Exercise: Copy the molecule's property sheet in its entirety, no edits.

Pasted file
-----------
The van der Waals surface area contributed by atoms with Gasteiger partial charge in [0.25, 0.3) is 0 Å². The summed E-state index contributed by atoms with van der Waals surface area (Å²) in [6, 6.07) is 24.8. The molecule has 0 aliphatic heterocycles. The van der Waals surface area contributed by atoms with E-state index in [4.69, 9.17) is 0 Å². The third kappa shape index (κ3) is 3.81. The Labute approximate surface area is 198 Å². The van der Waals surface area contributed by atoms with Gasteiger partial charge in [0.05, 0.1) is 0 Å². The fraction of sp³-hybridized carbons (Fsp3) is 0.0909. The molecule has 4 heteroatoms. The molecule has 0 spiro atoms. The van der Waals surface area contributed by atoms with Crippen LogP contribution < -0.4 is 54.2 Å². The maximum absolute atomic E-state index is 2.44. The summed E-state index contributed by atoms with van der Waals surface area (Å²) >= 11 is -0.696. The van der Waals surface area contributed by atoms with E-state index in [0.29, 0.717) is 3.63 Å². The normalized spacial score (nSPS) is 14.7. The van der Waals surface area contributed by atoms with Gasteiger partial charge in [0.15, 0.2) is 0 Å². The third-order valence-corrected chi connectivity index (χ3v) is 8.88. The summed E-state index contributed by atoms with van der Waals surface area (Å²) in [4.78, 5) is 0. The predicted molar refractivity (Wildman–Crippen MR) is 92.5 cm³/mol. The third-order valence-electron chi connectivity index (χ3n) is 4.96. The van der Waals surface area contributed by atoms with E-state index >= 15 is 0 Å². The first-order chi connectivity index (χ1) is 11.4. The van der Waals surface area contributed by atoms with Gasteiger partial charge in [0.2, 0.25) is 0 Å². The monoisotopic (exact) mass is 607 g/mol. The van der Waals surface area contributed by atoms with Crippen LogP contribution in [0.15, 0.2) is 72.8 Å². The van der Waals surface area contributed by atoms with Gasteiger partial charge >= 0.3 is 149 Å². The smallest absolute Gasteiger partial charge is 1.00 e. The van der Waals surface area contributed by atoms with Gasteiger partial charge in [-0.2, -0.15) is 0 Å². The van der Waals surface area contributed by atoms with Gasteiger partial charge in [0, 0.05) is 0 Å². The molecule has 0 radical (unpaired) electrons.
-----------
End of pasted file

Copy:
The van der Waals surface area contributed by atoms with Gasteiger partial charge in [0.25, 0.3) is 0 Å². The summed E-state index contributed by atoms with van der Waals surface area (Å²) in [6, 6.07) is 24.8. The molecule has 0 aliphatic heterocycles. The van der Waals surface area contributed by atoms with E-state index in [4.69, 9.17) is 0 Å². The third kappa shape index (κ3) is 3.81. The Labute approximate surface area is 198 Å². The van der Waals surface area contributed by atoms with Gasteiger partial charge in [0.05, 0.1) is 0 Å². The fraction of sp³-hybridized carbons (Fsp3) is 0.0909. The molecule has 4 heteroatoms. The molecule has 0 spiro atoms. The van der Waals surface area contributed by atoms with Crippen LogP contribution < -0.4 is 54.2 Å². The maximum absolute atomic E-state index is 2.44. The summed E-state index contributed by atoms with van der Waals surface area (Å²) >= 11 is -0.696. The van der Waals surface area contributed by atoms with E-state index in [0.29, 0.717) is 3.63 Å². The normalized spacial score (nSPS) is 14.7. The van der Waals surface area contributed by atoms with Gasteiger partial charge in [0.15, 0.2) is 0 Å². The third-order valence-corrected chi connectivity index (χ3v) is 8.88. The summed E-state index contributed by atoms with van der Waals surface area (Å²) in [4.78, 5) is 0. The predicted molar refractivity (Wildman–Crippen MR) is 92.5 cm³/mol. The third-order valence-electron chi connectivity index (χ3n) is 4.96. The van der Waals surface area contributed by atoms with E-state index >= 15 is 0 Å². The first-order chi connectivity index (χ1) is 11.4. The van der Waals surface area contributed by atoms with Gasteiger partial charge in [0.2, 0.25) is 0 Å². The monoisotopic (exact) mass is 607 g/mol. The van der Waals surface area contributed by atoms with Crippen LogP contribution in [0.15, 0.2) is 72.8 Å². The van der Waals surface area contributed by atoms with Gasteiger partial charge >= 0.3 is 149 Å². The smallest absolute Gasteiger partial charge is 1.00 e. The van der Waals surface area contributed by atoms with Gasteiger partial charge in [-0.2, -0.15) is 0 Å². The van der Waals surface area contributed by atoms with Gasteiger partial charge in [0, 0.05) is 0 Å². The molecule has 0 radical (unpaired) electrons.